RAF s/n PL965 Reg: G-MKXI // £3,600,000 (+VAT if applicable) Price Reduced

RAF s/n PL965 Reg: G-MKXI
£3,600,000 (+VAT if applicable) Price Reduced

1944 Vickers Supermarine Spitfire PR XI

Aircraft FAQ


  • An original Airframe with continuing history
  • 794.5 Hrs. TTSN


  • Rolls Royce Merlin 70 –  Serial No. 70/182411
  • PL965’s original wartime engine
  • 9.5 Hrs. SMOH by Retro Track & Air, UK, 2022
  • Fitted with electric pre-oil pump and twin spin-on filters


  • Dowty-Rotol R12/4F5/4
  • 9.5 Hrs. SMOH by Skycraft, UK, 2022


  • 1 x BeckerVHF COM
  • 1 x Becker XPDR


  • PRU Blue camouflage “R” for Robert
  • 9/10 – original wartime markings


  • Original wartime 9/10


  • North Weald, UK


  • In Annual
  • “As Is Where Is”


  • Permit to Fly

Last Flight

  • September 2023

YouTube Links

Additional Info


Supermarine Spitfire P.R. XI serial number PL965 left the Aldemaston factory in mid 1944. Built as a Mk XI photo reconnaissance aircraft, she was designed to operate at high altitudes (over 30,000 ft.) as well as at high speeds of over 400 MPH, and as such was the fastest of all the Merlin powered Spitfires. She was allocated to No. 9 MU Cosford on 1st October 1944 and then ferried to No. 34 Wing and then allocated to 16 Squadron, which at the time was a forward squadron based at Melsbroek Airfield near Brussels in Belgium as part of the 2nd Tactical Air Force. She proudly wore the identifying code “R” for Robert.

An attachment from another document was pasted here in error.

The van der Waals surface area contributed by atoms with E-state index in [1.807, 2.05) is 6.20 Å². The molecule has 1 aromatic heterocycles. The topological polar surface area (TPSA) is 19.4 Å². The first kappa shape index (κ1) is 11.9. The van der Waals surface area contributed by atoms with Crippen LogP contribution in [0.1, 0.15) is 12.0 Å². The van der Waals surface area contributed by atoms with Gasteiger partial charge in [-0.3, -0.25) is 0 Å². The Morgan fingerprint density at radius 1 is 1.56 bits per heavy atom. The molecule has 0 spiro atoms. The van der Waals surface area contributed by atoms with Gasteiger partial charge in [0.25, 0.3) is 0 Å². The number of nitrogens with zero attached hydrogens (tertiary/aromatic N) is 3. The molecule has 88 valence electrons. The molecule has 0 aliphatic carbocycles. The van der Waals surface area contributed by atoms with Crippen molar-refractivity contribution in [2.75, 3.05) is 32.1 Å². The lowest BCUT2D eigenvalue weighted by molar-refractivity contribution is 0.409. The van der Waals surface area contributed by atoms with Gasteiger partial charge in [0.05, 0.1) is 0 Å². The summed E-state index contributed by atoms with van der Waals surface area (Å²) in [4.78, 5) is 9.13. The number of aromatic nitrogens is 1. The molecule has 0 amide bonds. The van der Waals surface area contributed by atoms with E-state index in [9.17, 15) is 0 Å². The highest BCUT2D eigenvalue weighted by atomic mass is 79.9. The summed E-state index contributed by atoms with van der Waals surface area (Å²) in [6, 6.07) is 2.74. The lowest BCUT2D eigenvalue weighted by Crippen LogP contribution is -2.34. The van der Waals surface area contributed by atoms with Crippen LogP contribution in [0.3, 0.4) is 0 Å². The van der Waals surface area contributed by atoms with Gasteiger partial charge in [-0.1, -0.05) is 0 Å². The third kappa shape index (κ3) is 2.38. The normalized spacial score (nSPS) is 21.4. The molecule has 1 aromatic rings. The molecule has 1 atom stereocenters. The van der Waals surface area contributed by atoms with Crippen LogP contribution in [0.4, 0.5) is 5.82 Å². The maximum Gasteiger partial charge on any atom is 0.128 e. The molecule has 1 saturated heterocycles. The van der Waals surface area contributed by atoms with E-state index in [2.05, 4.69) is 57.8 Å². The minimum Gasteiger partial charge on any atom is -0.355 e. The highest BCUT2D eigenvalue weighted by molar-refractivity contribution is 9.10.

16 Squadron was commanded by Squadron Leader Tony Davis DFC and his Spitfires were called upon to provide photographs of enemy territory for bomb damage assessment, to monitor airfields harboring jet and rocket propelled aircraft and to build up the vital photographic mosaic maps which were used by the bomber groups for “pinpoint” bombing accuracy. The PRU blue painted Spitfires operated at low and high altitudes, always flying alone and unarmed.

Over the next year or so, PL965 flew in excess of 40 operational missions over Germany, France and Holland. Squadron and pilot records include such destinations as Osnabruck, Bremen, Dortmund, Hanover, Hamburg, Kiel, and Berlin itself. Several distinguished pilots were entrusted with her safety on these long and dangerous sorties. Pilots such as Norman Godfrey DFC and Croix de Guerre, Willy Willshaw DFC, Group Captain Richard Bowen DFC, to name but a few.

With such missions being conducted at both high and low altitudes, she encountered anti-aircraft fire and was often intercepted and attacked by German fighters, including the new jet powered Me 262, one of the few aircraft that had the speed to catch her.

Flt. Lt. Gordon Bellerby DFC recalls one such encounter on 21 March 1945:

“It was a mapping sortie North of Hanover. Four runs at 26,000 feet. No recollection of the target, but I certainly recall the Fw 190 and the four (4) Me 262’s! The 190 came up just as I finished my runs. I went “through the gate” and climbed away to 30,000 feet and left the area rapidly. The 262’s scared the hell out of me – after all, four are a bit much! But somehow they missed seeing me. They crossed beneath my tail at right angles and I kept flying on going flat out for home.”


Extract from 16 Sqn ORB describing F/L Bellerby’s mission on 21 April 1945 flying PL965.

Flt. Lt. J. M. Tommy Thompson RCAF recalls one such encounter on 5 April 1945: